Yes…learn that new technology

poynter Institute

Yes. You do need to learn that new technology

BY DEANNA SHOSS

In the past, non-digital natives, aka those of us who grew up without technology, might have consciously decided to skate through the final chapters of our career without fully embracing the new communications technologies.

Not so anymore. Working from home to stay safe and protect ourselves and others demand that we use technology. Furthermore, with the economic fallout of the pandemic, we’ll likely be working until we’re 100. Technology will only grow.

And it’s not always easy. Here are some of the emotions you may experience on the roller coaster of learning a new communications technology tool:

  1. Denial

I don’t need it. That’s a waste of time. No one will use it.

Sometimes that’s true. Particularly if a platform doesn’t serve a strategic end in real life. And sometimes if you wait, it gets easier. If you missed out on iTunes or any number of ways to listen to music or podcasts, now (albeit 14 years later for iTunes, 6 for podcasts) there’s Spotify.

Maybe LinkedIn didn’t matter a year ago because you weren’t looking for a job or weren’t in sales. Suddenly the entire economy crashed, and you need to build a network, fast. At some point, you just decide “I can’t avoid it any longer.”

With that comes…

  1. Excitement

“I’m smart. I can do it!” you think. You remember how much fun it is to learn something new. You imagine spending a few hours, even half a day, doing online tutorials. After all, “If all of these other people get it, you can too!”

technologyThen the tutorial says, “select edit under settings” and you can’t find the settings button. Or you spend 3+ hours setting up your account and profile and suddenly it’s gone! Disappeared. No trace. That leads to…

  1. Crying

The few hours you set aside for learning have grown into full days. You’ve taken an online course. At some point, you will think of Tom Hanks in A League of Their Own. “There’s no crying in baseball!” You sit at your desk, a grown-up professional businessperson, in tears. Why did they make it so hard?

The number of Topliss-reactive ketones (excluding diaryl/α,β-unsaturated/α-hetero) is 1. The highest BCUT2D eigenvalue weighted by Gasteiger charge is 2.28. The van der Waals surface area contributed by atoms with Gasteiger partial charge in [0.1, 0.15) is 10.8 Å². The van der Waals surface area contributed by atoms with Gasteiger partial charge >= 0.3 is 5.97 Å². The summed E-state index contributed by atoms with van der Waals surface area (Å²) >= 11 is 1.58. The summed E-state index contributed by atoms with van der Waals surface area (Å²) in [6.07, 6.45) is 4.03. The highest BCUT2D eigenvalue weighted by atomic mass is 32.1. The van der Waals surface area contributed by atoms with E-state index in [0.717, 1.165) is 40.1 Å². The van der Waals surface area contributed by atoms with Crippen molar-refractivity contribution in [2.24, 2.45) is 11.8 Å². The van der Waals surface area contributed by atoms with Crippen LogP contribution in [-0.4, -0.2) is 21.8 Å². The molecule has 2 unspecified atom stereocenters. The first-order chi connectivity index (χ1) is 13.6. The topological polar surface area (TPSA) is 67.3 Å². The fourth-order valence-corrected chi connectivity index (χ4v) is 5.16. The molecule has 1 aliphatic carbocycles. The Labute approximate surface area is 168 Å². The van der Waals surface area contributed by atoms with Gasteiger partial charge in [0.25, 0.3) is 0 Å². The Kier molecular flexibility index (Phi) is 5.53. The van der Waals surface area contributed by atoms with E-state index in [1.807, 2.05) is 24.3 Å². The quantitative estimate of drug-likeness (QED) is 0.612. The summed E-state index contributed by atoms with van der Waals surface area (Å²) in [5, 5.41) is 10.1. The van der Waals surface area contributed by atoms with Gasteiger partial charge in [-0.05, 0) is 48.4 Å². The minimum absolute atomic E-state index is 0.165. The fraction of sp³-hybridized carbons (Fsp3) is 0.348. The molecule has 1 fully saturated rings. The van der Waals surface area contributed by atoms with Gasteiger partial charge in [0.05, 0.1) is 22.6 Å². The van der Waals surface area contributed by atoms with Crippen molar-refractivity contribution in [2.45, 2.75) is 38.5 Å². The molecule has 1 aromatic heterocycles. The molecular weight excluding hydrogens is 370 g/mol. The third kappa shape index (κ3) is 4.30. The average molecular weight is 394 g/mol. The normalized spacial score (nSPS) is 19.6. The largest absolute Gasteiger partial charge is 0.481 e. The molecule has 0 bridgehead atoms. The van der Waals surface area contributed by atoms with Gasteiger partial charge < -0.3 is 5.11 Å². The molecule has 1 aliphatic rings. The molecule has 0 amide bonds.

You close your computer and walk away, beginning the next stage…

  1. Avoidance

Who needs this anyway? Certainly not me. Do people even watch videos these days? This is calming for several days until you come across a situation that requires said technology. You go back and think through the parts you understood, where you got stuck. You Google “where’s the settings button on Facebook?” It auto-fills as you type, reassuring you that it wasn’t you. No one could find it!

With renewed gusto and determination, you return and finally find…

  1. Elation

Ever since you searched “how to run a Zoom webinar (or Facebook Ad Campaign or YouTube Premier, etc.)” you’ve been seeing ads for help. Finally, one pops-up that makes sense to you, and voilà…Success! “Was that a green checkmark? It worked! I’m taking a screenshot of this! Mensa, I’ll be waiting for the arrival of my invitation letter. Now let’s see what else I can do!”

Sound familiar? Just start somewhere.

The next time you find yourself needing to learn new technology, take comfort in the fact that you WILL learn one day. Not sure where to start? If it’s setting up your LinkedIn Profile—watch this step-by-step video for very beginners (e.g. starts with “type LinkedIn into your browser). Or Take advantage of my current offer of a free 30-minute marketing coaching session for new clients. It’s a chance to talk about your real-life objectives and get help on prioritizing which communications technology or social platforms might best serve you.   Find out more and schedule your call, here.

ABOUT THE AUTHOR

DRONESDEANNA SHOSS (CEO Intercultural Talk, Inc., Marketing) helps non-digital natives promote their businesses or life projects with digital, intercultural and real-life marketing. She takes an intergenerational approach that combines online communication platforms like websites/blogs, social media, and video with tried and true practices such as partnership building, email marketing, and in-person events. Deanna writes for the National Diversity Council and is the Tech Columnist for Grand Magazine. She speaks Portuguese, Spanish and French and is a certified Body Pump instructor. Learn more at interculturatalk.com.

 

Read more from Deanna here

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